Last week saw the first ever International Blind Dog Day and the RSPCA encouraged all dog owners with blind pets to embrace the day and celebrate their special and unique pooches.
Wednesday (23 August) marked the first #InternationalBlindDogDay and the RSPCA is getting in on the act.
This is my rescue boy Henry, who sadly passed away earlier this year. He wasn't completely blind, but he lost most of his sight. He was also completely deaf. He was remarkable and coped extremely well with the lost of his senses.
The International Blind Dog Day has been launched by Cambridgeshire dog-lover Sarah Horne, owner of 10-year-old blind Jack Russell terrier Shammy, who lost his sight due to untreated cataracts.
She said: “I wanted to raise awareness of blind dogs and dispel misconceptions around their abilities, for example when I first adopted Shammy many people asked why I'd get a dog I couldn't walk! Shammy, and lots of other blind dogs, run, jump, play and swim like their fully-sighted counterparts.
“Many blind dogs are unwanted and end up in rescue centres such as the RSPCA and people will be put off rehoming them. Yes, they can come with their own issues and challenges but these can be overcome.
“I wanted to launch International Blind Dog Day to show the world what blind dogs can do, not what they can't!”
The RSPCA - the UK’s largest and oldest animal welfare charity - rescues dogs from cruelty, neglect and abandonment and, sometimes, the dogs in our care may have serious, lifetime health complications such as losing their sight.
At Derby RSPCA, staff have been caring for three very special pups - all with no sight at all.
Photo credit - RSPCA
Angel, Leo and Lexie (pictured above) arrived with the branch from a breeder who couldn’t cope with them.
Supporter engagement officer at Derby RSPCA, Sadie Brice, said: “Unfortunately, as a defect of breeding merle with merle, there is a 25% chance puppies can be born with issues such as being blind or deaf. This breeder had eight puppies and three were blind. She was unable to cope with the extra needs of the blind puppies so they ended up with us in order to try to find them suitable homes.”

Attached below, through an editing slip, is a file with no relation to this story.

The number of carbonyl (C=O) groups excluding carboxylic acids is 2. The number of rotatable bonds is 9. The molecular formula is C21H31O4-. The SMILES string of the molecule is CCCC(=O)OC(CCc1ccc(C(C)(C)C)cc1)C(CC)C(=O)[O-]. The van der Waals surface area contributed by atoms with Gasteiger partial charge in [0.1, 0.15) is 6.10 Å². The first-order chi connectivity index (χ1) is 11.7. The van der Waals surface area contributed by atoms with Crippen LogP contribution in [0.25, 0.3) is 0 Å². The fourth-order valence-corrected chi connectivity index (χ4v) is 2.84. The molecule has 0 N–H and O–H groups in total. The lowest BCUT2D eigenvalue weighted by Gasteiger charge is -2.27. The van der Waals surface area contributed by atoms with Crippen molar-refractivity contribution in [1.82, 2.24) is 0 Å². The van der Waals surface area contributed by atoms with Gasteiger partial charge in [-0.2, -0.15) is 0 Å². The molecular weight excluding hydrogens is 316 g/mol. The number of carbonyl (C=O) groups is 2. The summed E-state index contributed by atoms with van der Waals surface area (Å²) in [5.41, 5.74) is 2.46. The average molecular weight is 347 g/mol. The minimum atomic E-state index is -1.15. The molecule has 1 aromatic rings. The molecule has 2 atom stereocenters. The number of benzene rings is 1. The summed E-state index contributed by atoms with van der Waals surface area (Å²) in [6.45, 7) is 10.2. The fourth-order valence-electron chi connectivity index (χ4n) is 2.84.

Luckily, both Angel and Lexie have been reserved and staff are confident Leo will find his paw-fect match. But this adorable trio aren’t the only blind pooches the RSPCA has helped.
Photo credit - RSPCA
A blind springer spaniel who was abandoned - left tied to a pallet of bricks in Kent in 2015 - was rescued by an RSPCA inspector.
Delphine was dumped in a remote lane in Maidstone in May and cataracts had left her virtually blind.
Despite being safe and well-cared for Delphine did not like life in kennels and rarely wagged her tail. But the glum little dog’s life has been transformed after her story was spotted on Facebook by her new owners, John and Anne Hopkins.
And she didn’t have to wait long to go off to her new life with the Hopkins’ in Wokingham, Berkshire. They use voice commands to help her up and down steps and have put mats around the house to signal when she is going into a different room.
John added: “She has grown in confidence and finds her way around without a problem. She’s an absolute treasure, she lifts her paw up to let us know she wants a tummy rub.
“She really is part of the family. We are so lucky to have her.”
Photo credit - RSPCA
Poor Pooch had to have both of his eyes removed when he arrived into the care of the RSPCA in January 2016 after his neglectful owner had left him suffering with a congenital condition that had gone untreated for five years.
Luckily, the Staffordshire bull terrier soon learned to get by without his sight and staff at RSPCA Block Fen, in Cambridgeshire, found him the paw-fect home.
Pooch - now renamed Hooch - is now loving life with retired couple Tina and David Osler who admitted they hadn’t imagined they would adopt a blind dog - until they met the lovable 11-year-old.
The couple, from Wisbech, Cambridgeshire, said: “He’s brilliant and has settled in really well. He’s coping very well without his sight too. He still bumps into things occasionally but on the whole he is brilliant, he’s adapted brilliantly.
“We try and make life easier for him. We live in a bungalow so he doesn’t have to tackle stairs. We were also told not to move the furniture around so his surroundings are familiar.”